Stuttering is the condition in which the flow of speech is broken by abnormal stoppages (no sound), repetitions (st-st-stuttering), or prolongations (ssssstuttering) of sounds and syllables. There may also be unusual facial and body movements associated with the effort to speak.
Yes. Almost all children go through a stage of frequent nonfluency in early speech development. Adults may interject syllables ("uh") and occasionally repeat words, phrases and sounds, but these nonfluencies are accepted as normal and usually are not a cause for concern.
Most people use the terms interchangeably.
We still do not know for a fact what causes stuttering. It may have different causes in different people, or it may occur only when a combination of factors comes together. It is also quite possible that what causes stuttering is quite different from what makes it continue or get worse. Possible influences include incoordination of the speech muscles; rate of language development; the way parents and others talk to the child; and other forms of communication and life stress.
Children who stutter are no more likely to have psychological problems than children who do not stutter. In general, there is no reason to believe that emotional trauma causes stuttering.
Stuttering typically begins at a very early age (usually between 2 and 5 years), but will occasionally appear for the first time in a school-age child and, more rarely, in an adult.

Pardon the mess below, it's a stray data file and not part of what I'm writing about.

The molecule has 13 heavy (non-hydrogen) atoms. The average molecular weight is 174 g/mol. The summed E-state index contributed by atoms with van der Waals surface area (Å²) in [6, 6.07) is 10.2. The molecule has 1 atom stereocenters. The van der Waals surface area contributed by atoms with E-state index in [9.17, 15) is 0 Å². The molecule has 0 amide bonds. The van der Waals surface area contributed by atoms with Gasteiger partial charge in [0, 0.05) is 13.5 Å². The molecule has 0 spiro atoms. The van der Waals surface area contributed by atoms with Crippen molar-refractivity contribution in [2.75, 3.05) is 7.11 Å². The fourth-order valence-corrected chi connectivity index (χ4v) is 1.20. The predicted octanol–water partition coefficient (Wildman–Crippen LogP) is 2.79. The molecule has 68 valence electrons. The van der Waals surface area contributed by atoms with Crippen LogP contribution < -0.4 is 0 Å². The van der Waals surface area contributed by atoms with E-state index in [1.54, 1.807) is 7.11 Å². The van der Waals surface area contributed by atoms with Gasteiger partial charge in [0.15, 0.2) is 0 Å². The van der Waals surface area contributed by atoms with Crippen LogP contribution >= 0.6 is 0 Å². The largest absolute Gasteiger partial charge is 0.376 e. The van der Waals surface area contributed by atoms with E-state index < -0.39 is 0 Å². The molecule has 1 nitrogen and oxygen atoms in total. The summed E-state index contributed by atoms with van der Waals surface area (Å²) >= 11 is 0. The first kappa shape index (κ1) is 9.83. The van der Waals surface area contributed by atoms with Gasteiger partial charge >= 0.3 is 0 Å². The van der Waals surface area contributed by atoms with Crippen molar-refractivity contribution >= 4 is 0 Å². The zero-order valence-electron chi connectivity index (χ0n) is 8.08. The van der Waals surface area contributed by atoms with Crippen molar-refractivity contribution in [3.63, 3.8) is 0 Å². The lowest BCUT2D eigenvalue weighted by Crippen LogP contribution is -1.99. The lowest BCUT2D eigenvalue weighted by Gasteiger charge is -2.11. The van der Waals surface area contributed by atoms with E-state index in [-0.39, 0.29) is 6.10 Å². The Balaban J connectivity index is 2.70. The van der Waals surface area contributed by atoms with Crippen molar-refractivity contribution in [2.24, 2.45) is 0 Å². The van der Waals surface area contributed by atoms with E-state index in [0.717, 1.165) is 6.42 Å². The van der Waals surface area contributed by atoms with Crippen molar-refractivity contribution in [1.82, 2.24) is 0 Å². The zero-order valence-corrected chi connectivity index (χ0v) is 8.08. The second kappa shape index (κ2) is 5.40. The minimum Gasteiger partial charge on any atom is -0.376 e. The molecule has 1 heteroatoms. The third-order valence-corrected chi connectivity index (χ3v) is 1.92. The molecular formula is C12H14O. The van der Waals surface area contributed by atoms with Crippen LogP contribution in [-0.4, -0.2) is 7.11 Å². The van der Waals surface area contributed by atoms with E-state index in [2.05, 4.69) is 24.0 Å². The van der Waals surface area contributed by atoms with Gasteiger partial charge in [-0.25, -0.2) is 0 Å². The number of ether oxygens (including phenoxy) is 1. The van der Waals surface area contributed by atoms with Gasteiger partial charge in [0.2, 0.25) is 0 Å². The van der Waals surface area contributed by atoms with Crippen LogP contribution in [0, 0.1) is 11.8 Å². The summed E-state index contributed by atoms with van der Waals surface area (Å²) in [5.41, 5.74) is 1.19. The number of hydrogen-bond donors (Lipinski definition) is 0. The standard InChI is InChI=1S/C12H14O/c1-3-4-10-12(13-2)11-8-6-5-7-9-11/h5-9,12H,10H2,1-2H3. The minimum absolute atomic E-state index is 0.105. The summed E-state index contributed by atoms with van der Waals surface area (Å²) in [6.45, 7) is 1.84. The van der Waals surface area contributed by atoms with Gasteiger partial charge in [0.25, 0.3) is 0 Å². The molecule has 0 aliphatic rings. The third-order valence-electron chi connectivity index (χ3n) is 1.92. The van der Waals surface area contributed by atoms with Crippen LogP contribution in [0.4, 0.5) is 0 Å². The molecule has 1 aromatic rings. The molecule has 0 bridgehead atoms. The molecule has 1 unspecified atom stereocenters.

You should seek a professional evaluation as soon as you become concerned. Most children outgrow their nonfluency, but others will not. The problem of stuttering may be prevented from developing if treated early enough.
Yes, there are a variety of successful approaches for treating both children and adults. There are no published scientific data that indicate the general superiority of any one of these approaches.
It is best to avoid thinking in terms of an absolute "cure" for stuttering. Stuttering is not a disease. The goal should be to progress toward improved fluency and success in communicating.
Children may be unaware that they are speaking nonfluently. Do not call attention to the nonfluent speech pattern. Do not say "Stop and start over," "Think before you talk," "Talk slower," or "Cat got your tongue?" Listen patiently and carefully to what the child is saying, and do not focus on how it is being said.
Adults who stutter need the same patience and attention to their ideas as speakers who don't stutter. Don't look away and don't hurry them or fill in words. This attempt to help can create anxiety and self-consciousness and make the problem worse.
A speech-language pathologist who has had experience in dealing with the stuttering problems of children and adults. The speech-language pathologist is the professional who is trained at the master's or doctoral degree level to evaluate the person who stutters and prepare a plan to improve speech. Speech-language pathologists are licensed by the state of NJ and hold the Certificate of Clinical Competence (CCC) from the American Speech-Language-Hearing Association (ASHA).